As head of the L.A. archdiocese, Mahony frequently riled political conservatives and immigration enforcement officials by decrying laws that would punish illegal immigrants. In 1986, he set up centers for the undocumented to apply for amnesty. Two decades later, he used his Ash Wednesday sermon to announce that if Congress made it a felony to offer support to illegal immigrants, as some lawmakers had discussed, he would tell his priests and congregants to defy it.

    During his tenure, the Catholic population of the L.A. archdiocese doubled; it is nearly the size of the New York and Chicago archdioceses combined. Nearly 70% of its membership is Latino, a harbinger of where the U.S. Catholic Church as a whole is headed. Close to half of adult American Catholics younger than 40 are Latino.

    "The more cynical might portray it as a power base," said Rocco Palmo, editor of Whispers in the Loggia, a website that follows the Catholic hierarchy. "But the relationship between Mahony and the Latino community is really a love story." For them, Palmo said, Mahony "wasn't just the leader of the church in town. He became the personification of it."

    When the priest child abuse scandal erupted in 2002, Mahony got strong support from the Latino community. In downtown L.A., throngs of Latino immigrants hoisted signs supporting the church. In Azusa, parishioners formed a human chain to block alleged victims of abusive priests from getting close to the church.

    Around that time, Rosa Torrez, 55, said Mahony, to her surprise, showed up at Our Lady of Guadalupe Sanctuary church in East Los Angeles. The cardinal presided over the confirmation of young parishioners, including Torrez's daughter. Soon, Mahony was thronged by admirers.

    Torrez's eyes welled with tears, which she compared in Spanish to those that St. Peter shed after he denied knowing Jesus Christ.

    "It was like seeing the pope," Torrez recalled.

    She hugged Mahony, kissed his hand, received his blessing in Spanish.

    "He asked that when we prayed, we prayed to God for him also," Torrez said. "Because he also needed our prayers."

    Standing last week in front of her home, which is around the corner from a church where Garcia once worked, Rosa Torrez thought back to when she received Mahony's blessing. A Mexican immigrant, Torrez remembered it as a "beautiful day."

    She said she still believed in what the cardinal did for people like herself. That meant something. But she said she was disappointed he didn't do more to protect children from abusive priests.

    "If I saw him again, I don't know what reaction I would have," Torrez said, laughing uncomfortably. "I probably wouldn't kiss his hand again."

    The priest is a common protagonist of Latin American cinema and soap operas — often celebrated as tough but tender-hearted, picaresque but wise. In Mexico, famous singers such as Pedro Infante and Jorge Negrete have played priests, as well as the legendary comic Cantinflas. Their sagacity is unquestioned.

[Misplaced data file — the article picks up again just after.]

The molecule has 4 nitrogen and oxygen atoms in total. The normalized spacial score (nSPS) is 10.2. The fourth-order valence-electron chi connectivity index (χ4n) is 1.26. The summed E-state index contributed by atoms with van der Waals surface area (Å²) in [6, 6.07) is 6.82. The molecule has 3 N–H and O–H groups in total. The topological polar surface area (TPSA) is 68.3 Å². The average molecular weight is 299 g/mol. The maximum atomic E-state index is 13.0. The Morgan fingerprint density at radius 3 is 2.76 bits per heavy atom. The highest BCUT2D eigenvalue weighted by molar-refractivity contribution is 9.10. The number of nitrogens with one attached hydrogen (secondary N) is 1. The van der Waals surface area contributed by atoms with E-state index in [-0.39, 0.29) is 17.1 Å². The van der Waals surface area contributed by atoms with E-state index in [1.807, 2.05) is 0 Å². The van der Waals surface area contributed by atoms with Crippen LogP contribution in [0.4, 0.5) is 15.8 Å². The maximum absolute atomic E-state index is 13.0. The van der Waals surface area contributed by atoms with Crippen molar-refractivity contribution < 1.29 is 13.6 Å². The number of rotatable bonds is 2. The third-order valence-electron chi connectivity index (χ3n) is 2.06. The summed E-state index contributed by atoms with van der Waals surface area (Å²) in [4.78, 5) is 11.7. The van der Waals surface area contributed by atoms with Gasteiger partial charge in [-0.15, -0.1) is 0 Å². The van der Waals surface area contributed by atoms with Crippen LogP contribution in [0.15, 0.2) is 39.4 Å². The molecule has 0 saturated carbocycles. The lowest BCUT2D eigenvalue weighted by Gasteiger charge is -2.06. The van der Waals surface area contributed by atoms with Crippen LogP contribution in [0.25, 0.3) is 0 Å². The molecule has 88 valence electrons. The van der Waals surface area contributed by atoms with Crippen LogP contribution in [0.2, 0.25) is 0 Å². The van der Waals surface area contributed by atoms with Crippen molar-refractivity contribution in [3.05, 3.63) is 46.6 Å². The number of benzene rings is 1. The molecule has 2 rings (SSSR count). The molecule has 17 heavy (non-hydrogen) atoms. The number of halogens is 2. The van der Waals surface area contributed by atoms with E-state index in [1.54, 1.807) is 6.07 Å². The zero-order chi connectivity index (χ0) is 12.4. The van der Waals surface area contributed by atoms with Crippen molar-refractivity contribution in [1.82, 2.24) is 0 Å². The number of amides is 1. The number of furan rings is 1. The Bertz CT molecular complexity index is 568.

Garcia, in particular, had a knack for using his stature as a priest to win the trust of Latino families and keep his abuse of their children secret, the files show.

    In 1988, a priest named Arturo Gomez reported to a regional bishop that Garcia may have tied up and raped at least one boy, according to the church records. That August, the boy's parents contacted the archdiocese to report that their son had told them that Garcia abused him, according to notes from the conversation.

    The boy revealed his abuse when the priest called his parents asking if his little brother could work at Garcia's family store. The mother — described as Mexican and a devout Catholic — asked only if Garcia could be moved out of the area.

    "We don't want them to take Father Garcia prisoner," she said, according to the records. "We see priests, even Father Garcia, as servants of God."

    Garcia was never prosecuted. He left the priesthood in 1989 and died three years ago.

    Father Greg Boyle, the popular Jesuit priest who became an L.A. icon for helping to rehabilitate gang members, marched alongside Mahony for immigrants' rights. He called Mahony's advocacy for the undocumented "completely authentic" and said the cardinal immersed himself in their world. He wrote opinion pieces defending them and spoke on their behalf in Washington.

    Asked about Mahony's legacy, Boyle said: "Who knows about legacies?"

    "Everybody who's remotely famous sometimes gets defined by a singular moment or one chapter of the entire book," he said. "I strongly believe that people are always diminished when we allow that to happen. Human beings are a totality of experiences, of contributions and mistakes. It's kind of the whole cloth of whose people are."